Tuesday, May 23, 2017

Doctoral defense speech: On the meanings and materialities of height

by Gideon Lasco

(Doctoral defense speech delivered at the Agnietenkapel, Amsterdam, 14:00, 23 May 2017)

To my esteemed opponents; supervisors, professors, colleagues, and guests, thank you for gracing my doctoral defence ceremony with your presence.

In my research, I sought to understand the ways in which height figures in Philippine society. What is the role of height, and height differences, in the everyday lives of young people?  And more broadly, how has the dimension of the vertical structured human experience?

These questions tap into very heart of the anthropological tradition, and the enduring debates in our discipline. Looking at humans as objects that occupy a certain amount of primarily-vertical space, but nonetheless retain the subjectivity to reflect on this spatiality interrogates the division between subjects and objects. Relevantly for medical anthropology, the undeniable physiologic and anatomic reality of height, as well as its genetic and nutritional basis affirm its biological contingency, but one that is always predicated on socio-economic factors - not just in its making, but in its measuring, and consequently, in its meanings and materialities.

For a long time, tallness has been associated with superiority. Aristotle saw the unique stature of humans as a mark of divinity. A century ago, physiognomists who believed that intellectual capabilities can be gleaned from physical appearances ascribed superior virtues to tall people, and undesirable ones to those who are short. Economists and psychologists today speak of a height premium, presenting empirical data that suggests that tall people have certain advantages - better jobs, higher salaries, longer life, more sexual partners. The measured body has consequently emerged as a metric of comparison at the level of nations.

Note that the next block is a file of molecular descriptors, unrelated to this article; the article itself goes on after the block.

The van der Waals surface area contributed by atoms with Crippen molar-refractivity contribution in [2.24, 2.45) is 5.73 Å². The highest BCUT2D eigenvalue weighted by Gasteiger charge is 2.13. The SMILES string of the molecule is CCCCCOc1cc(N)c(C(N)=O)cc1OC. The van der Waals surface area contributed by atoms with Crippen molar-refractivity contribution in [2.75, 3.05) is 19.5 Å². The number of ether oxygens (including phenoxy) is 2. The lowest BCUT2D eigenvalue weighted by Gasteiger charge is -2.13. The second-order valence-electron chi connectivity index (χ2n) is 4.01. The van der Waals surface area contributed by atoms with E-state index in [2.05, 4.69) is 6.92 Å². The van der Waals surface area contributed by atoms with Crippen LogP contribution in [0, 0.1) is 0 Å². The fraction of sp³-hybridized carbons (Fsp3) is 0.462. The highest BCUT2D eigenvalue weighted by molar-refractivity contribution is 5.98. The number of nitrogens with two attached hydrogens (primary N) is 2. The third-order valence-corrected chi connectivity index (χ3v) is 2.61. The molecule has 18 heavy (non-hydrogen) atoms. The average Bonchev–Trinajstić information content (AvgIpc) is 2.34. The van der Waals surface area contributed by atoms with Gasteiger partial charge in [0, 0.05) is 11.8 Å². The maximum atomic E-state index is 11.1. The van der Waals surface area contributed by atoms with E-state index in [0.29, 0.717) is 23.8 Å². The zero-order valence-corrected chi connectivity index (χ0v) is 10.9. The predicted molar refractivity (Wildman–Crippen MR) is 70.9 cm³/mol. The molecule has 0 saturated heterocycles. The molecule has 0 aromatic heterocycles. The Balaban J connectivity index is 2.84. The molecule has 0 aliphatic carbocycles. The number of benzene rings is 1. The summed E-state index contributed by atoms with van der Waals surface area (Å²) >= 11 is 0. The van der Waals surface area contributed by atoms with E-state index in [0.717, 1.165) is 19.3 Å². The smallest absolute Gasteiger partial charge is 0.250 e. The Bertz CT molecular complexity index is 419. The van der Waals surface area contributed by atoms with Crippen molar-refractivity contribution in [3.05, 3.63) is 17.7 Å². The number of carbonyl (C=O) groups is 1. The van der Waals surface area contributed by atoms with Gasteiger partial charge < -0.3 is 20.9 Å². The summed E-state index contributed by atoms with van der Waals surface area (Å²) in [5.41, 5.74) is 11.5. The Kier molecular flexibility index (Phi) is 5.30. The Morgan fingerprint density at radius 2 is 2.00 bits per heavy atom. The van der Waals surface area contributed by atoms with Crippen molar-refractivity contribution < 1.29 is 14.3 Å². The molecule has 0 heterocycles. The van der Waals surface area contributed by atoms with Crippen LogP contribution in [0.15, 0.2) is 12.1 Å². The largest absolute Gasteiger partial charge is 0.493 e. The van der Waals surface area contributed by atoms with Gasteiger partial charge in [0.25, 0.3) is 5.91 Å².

Some biologists theorize that tallness was an evolutionary advantageous trait, although studies on islands also suggest that shortness or insular dwarfism can also be adaptive. These studies, however, constitute tall and short people as groups or populations; and do not look at individual experiences that surely differ: not all tall people are successful, just as not all short ones are truly underdogs. With all its tensions, contradictions, and complexities, the topic can surely profit from being approached ethnographically.


In thinking about height, certain premises quickly emerged and found ethnographic footing. The first is that height is always relational: people measure their height not just according to a ruler, but with each other: boys according to other boys and also girls; children according to their parents; individuals according to their peers. I am tall in my field site, above average in my home city of Manila, but short here in Amsterdam.  n the other hand, one of the Dutch tourists I met in my field site complained about the size of the tricycles and the jeepneys, lamenting that “the Philippines is not built for tall people”.